Billboard/Koury Angelo The Weeknd
12.12.2016

The Weeknd Takes Tour Inspiration From Kanye West

The Weeknd is getting ready to hit the road. After unleashing one of the year’s biggest albums with Starboy, the Canadian crooner is already eyeing his upcoming “Starboy: Legend of the Fall” tour.

Covering Billboard’s “Year in Music” issue in all black, Abel Tesfaye explains how Kanye West is influencing his tour plans.

“Look at Kanye’s [‘Saint Pablo Tour’] shows,” says The Weeknd. “He changed the game. We’re looking at floor seats differently now in arena shows. I want to animate the space like that on this tour.”

He’ll have plenty of time to do the same. His “Legend of the Fall Tour” doesn’t kick off until Feb. 17 in Stockholm and he’s already linked up with Es Devlin for his set design following Devlin’s work with Beyoncé, Adele, and, of course, Yeezus.

Elsewhere in the Billboard interview, Tesfaye speaks about Starboy’s many influences, ranging from Toni Braxton to Wu-Tang Clan. Those inspirations wound up being fruitful as all of Starboy’s cuts charted on the Billboard Hot 100 after the album debuted at No. 1.

See more highlights from the interview below.

Mf'ing cover star(boy). | Photo: @KouryAngelo

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On Starboy’s distinction: “I tried to find different registers that I hadn’t sung in before. I sang a lot of low stuff on songs like “Secrets” and ‘Rockin’,’ almost like Toni Braxton. On ‘Secrets,’ I’m a different person. I’ve played it for people, and they have no idea it’s me. I even wanted to make an entire album where it was all very ‘Vogue’-inspired, music like Frankie Knuckles and Chicago house. That was the initial idea for ‘Rockin’,’ which is one of the first ones I finished for the album.”

On hip-hop’s influence: “The vibe on ‘Starboy’ comes from that hip-hop culture of braggadocio, from Wu-Tang and 50 Cent, the kind of music I listened to as a kid. Bragging just sounds good, man. I was a teenager when I saw Scarface, and even though it was ­unbelievable, it’s kind of cool Tony Montana could survive all those gunshots and not feel them. And there’s more than one way to do hip-hop culture. For the chorus of “Secrets,” we used The Romantics’ ‘Talking in Your Sleep’ and ‘Pale Shelter’ by Tears for Fears. It’s like hip-hop: Just grab it. We could have done the interpolation thing, but sampling the original gets the feel.”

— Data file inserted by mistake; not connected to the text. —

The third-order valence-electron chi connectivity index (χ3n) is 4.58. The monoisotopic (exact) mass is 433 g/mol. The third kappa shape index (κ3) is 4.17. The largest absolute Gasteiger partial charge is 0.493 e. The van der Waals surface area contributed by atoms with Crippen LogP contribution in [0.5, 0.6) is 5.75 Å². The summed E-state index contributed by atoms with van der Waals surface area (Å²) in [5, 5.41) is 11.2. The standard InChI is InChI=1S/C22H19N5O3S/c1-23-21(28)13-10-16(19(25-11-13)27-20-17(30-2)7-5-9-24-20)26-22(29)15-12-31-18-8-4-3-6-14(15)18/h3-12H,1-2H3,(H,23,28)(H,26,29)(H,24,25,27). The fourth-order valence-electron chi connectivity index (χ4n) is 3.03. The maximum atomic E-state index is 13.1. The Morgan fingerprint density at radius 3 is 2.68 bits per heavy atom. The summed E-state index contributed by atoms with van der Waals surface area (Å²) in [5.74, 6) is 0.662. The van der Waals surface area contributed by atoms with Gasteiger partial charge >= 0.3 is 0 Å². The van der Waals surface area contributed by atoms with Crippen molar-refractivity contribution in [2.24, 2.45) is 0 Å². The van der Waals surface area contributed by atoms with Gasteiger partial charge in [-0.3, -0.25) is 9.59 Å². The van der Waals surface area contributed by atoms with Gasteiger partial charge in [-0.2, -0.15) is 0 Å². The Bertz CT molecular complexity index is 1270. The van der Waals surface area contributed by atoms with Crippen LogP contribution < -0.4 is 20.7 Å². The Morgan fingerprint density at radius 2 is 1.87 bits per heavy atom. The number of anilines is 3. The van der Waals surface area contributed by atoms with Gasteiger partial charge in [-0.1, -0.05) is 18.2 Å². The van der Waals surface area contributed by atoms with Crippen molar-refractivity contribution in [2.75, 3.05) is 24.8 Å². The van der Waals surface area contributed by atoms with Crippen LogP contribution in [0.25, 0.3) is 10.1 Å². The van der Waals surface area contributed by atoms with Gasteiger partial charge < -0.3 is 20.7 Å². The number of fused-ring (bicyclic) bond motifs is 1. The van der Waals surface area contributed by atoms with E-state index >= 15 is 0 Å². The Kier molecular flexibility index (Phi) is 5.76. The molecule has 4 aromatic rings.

On his musical personalities: “It’s almost schizophrenic, who I portray in my music. The vibe just represents how I feel, what relationship I’m going through, what friendships I’m going through, the success in my life, the failures in my life. It is all just documentation. I’m not going to sit here and just sing about making love, even though my favorite artists, that’s all they sing about.”

On Kanye West’s impact: “Es Devlin does my set design now. She has done Kanye, Beyoncé, Adele, U2. Her real passion is theater and opera. She looks at the job different than every other set designer. It’s art — it’s not about ­lighting or crazy effects. It’s about what you’re looking at, and the audience is part of that moment. It’s very three-dimensional. Look at Kanye’s [‘Saint Pablo’] shows — he changed the game. We’re looking at floor seats differently now in arena shows. I want to animate the space like that on this tour.”

On his record deal: “My deal with the label is pretty much a partnership, it’s like a ­distribution deal. But you know they’re my label, they’re my ­partners, they ride for me. They really respect me as an artist. My shit is all mine. I own all my music.”